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6 of 6 people found the following review helpful
5.0 out of 5 stars An original and brilliant book for our times
Andy Miller is one of the funniest and most insightful writers working in the UK today, and this might well be his masterpiece. In a year in which if we are honest many of us are not reading as much as we should, let alone dangerously, this book is an essential, warm and human companion to the wilder side of the reader's experience, and the importance of challenging our...
Published 5 months ago by Sam

versus
0 of 2 people found the following review helpful
2.0 out of 5 stars Two Stars
Not as good as the promise on the cover! Funny in places though.
Published 1 month ago by Mrs. Katharine Lee


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6 of 6 people found the following review helpful
5.0 out of 5 stars An original and brilliant book for our times, 15 May 2014
This review is from: The Year of Reading Dangerously: How Fifty Great Books Saved My Life (Hardcover)
Andy Miller is one of the funniest and most insightful writers working in the UK today, and this might well be his masterpiece. In a year in which if we are honest many of us are not reading as much as we should, let alone dangerously, this book is an essential, warm and human companion to the wilder side of the reader's experience, and the importance of challenging our perceptions and imagination with great books (even when we can't always agree with or love them). To paraphrase Woody Allen - reading is wild only when it's being done right.
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6 of 6 people found the following review helpful
5.0 out of 5 stars A hugely enjoyable memoir. Very engaging., 22 May 2014
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I thought I’d read a lot. Until I read this book. It revealed some huge gaps not just in my reading but in my general knowledge of books. Thankfully Miller, who details his rediscovered passion for reading in this memoir, seems to have it covered, which is inspiring in itself. Sometimes he rants, sometimes he gushes but while he's always passionate he’s never pompous or arrogant or snobbish about reading. His choice of 50 books to read over a year isn’t meant to be a ‘you must read this’ list, in fact he encourages you to choose your own. It’s an eclectic mix of classics, not-so-classics and downright obscure: books that have piqued his interest, or that he’s been meaning to read, or that he’s lied about reading. Anything is fair game and treated with respect, so even if he doesn’t like it he’ll finish it, give it due consideration and weigh it up fairly. Even if it is Dan Brown! So in that sense it is mercifully devoid of cynicism, often surprising and a very generous book.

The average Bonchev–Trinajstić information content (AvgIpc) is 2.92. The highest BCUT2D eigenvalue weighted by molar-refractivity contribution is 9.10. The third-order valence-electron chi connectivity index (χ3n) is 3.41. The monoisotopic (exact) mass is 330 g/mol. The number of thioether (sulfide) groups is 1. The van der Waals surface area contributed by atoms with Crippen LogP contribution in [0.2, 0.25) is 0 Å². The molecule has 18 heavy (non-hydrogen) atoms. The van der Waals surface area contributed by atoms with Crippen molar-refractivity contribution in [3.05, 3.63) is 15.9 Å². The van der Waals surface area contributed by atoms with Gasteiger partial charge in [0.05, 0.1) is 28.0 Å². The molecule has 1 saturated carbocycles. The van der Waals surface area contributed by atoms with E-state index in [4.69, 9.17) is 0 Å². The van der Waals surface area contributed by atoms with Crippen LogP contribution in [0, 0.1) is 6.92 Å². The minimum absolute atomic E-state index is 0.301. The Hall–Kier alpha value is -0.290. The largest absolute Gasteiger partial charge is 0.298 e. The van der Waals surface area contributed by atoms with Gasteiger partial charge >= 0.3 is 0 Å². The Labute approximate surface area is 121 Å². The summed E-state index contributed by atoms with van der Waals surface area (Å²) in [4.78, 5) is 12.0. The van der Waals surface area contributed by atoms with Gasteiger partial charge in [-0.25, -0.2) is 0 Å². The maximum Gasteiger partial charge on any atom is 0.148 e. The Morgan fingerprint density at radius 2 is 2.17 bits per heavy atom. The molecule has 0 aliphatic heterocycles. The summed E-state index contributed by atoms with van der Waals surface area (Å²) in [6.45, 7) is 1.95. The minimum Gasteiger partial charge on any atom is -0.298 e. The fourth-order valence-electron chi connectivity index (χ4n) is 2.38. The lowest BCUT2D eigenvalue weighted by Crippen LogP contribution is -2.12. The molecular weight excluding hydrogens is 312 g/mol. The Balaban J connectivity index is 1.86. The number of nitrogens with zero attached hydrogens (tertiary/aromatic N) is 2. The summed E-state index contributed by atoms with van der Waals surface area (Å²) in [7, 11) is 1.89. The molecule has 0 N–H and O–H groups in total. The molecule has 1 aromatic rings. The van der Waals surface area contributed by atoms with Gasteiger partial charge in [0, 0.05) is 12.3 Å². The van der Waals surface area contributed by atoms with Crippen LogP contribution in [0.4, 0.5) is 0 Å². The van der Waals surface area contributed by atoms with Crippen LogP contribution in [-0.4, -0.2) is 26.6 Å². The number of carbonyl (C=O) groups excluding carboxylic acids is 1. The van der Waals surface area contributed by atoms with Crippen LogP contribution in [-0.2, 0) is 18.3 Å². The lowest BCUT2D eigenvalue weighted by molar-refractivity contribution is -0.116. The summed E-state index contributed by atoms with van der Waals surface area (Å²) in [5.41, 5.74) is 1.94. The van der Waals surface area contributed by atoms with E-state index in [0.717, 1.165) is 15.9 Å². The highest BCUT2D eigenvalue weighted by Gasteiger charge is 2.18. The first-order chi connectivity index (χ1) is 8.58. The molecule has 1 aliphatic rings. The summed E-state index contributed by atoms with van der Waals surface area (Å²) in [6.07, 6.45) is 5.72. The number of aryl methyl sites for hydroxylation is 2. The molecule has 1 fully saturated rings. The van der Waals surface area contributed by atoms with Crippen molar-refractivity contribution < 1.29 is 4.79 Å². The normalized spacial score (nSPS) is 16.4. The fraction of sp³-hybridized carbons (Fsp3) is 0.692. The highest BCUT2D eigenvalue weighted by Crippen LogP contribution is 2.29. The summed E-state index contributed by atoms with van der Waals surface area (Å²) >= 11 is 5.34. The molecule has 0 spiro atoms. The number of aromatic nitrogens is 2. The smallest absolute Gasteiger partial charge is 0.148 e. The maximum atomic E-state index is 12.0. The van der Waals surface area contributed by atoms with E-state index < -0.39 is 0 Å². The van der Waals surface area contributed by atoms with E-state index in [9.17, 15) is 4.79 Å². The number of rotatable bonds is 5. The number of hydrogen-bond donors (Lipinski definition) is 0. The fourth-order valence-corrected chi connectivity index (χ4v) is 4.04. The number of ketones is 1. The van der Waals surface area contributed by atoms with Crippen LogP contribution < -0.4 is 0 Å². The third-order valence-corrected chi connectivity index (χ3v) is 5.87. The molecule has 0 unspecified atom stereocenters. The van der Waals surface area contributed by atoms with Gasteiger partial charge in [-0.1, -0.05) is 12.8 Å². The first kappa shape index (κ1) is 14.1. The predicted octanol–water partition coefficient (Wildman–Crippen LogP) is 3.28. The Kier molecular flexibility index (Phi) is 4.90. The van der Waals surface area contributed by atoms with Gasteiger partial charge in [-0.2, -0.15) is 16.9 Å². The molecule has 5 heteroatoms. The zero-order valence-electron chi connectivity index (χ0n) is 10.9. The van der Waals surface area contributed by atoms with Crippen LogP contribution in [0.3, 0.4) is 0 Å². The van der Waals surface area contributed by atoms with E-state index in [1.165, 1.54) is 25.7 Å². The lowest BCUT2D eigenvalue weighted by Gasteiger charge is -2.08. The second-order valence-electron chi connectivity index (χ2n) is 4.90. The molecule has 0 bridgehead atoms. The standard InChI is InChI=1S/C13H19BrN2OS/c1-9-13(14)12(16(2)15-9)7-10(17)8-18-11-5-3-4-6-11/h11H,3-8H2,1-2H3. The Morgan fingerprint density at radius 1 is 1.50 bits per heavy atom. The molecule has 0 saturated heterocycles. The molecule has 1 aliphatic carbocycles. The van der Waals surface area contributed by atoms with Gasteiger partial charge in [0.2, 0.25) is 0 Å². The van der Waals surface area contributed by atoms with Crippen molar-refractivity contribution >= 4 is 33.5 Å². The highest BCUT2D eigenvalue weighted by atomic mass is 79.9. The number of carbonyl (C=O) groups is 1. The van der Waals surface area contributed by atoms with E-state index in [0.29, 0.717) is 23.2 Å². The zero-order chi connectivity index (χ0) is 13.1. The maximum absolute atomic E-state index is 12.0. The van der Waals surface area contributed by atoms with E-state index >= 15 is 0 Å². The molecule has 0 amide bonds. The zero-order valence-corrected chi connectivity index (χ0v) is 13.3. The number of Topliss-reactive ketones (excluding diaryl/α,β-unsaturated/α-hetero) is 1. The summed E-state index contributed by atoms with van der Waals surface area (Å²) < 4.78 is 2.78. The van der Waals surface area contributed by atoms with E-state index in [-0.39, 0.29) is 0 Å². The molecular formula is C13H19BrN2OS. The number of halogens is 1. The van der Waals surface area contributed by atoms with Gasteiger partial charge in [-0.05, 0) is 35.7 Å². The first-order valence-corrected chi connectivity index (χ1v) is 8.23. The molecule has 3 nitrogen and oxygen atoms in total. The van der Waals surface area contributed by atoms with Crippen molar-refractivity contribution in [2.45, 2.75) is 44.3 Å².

I enjoyed the book-related glimpses into his childhood, home and work life. But it’s not just a memoir about books. He writes around the books, and it’s about films and music and art, too. It puts books in context, makes links between different points of culture – often quite bizarrely but in a way that works - and builds everything into a living breathing whole. No man is an island. Well, no book is either. Enjoy this one!
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3 of 3 people found the following review helpful
4.0 out of 5 stars The Year of Reading Dangerously: How Fifty Great Books Saved My Life, 8 Jun 2014
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Damaskcat (UK) - See all my reviews
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This is an interesting slice of autobiography as much as it is about the fifty great books which saved the author's life and caused him to rethink what he was doing with that same life. I found most of the rock music references incomprehensible so if you're not a music fan there are parts of the book you may want to skip.

I did find the author's comments on the books of interest and I may well read some of the books he did. I keep stumbling across George Eliot in the books I read and I am really going to have to attempt at least some of her novels - almost in self defence. Everyone who reads their way through lists of books seems to include Tolstoy's 'War and Peace' and at least one other Russian masterpiece - in this case 'Anna Karenina'. Maybe I also need to attempt one of these to see what the fuss is about.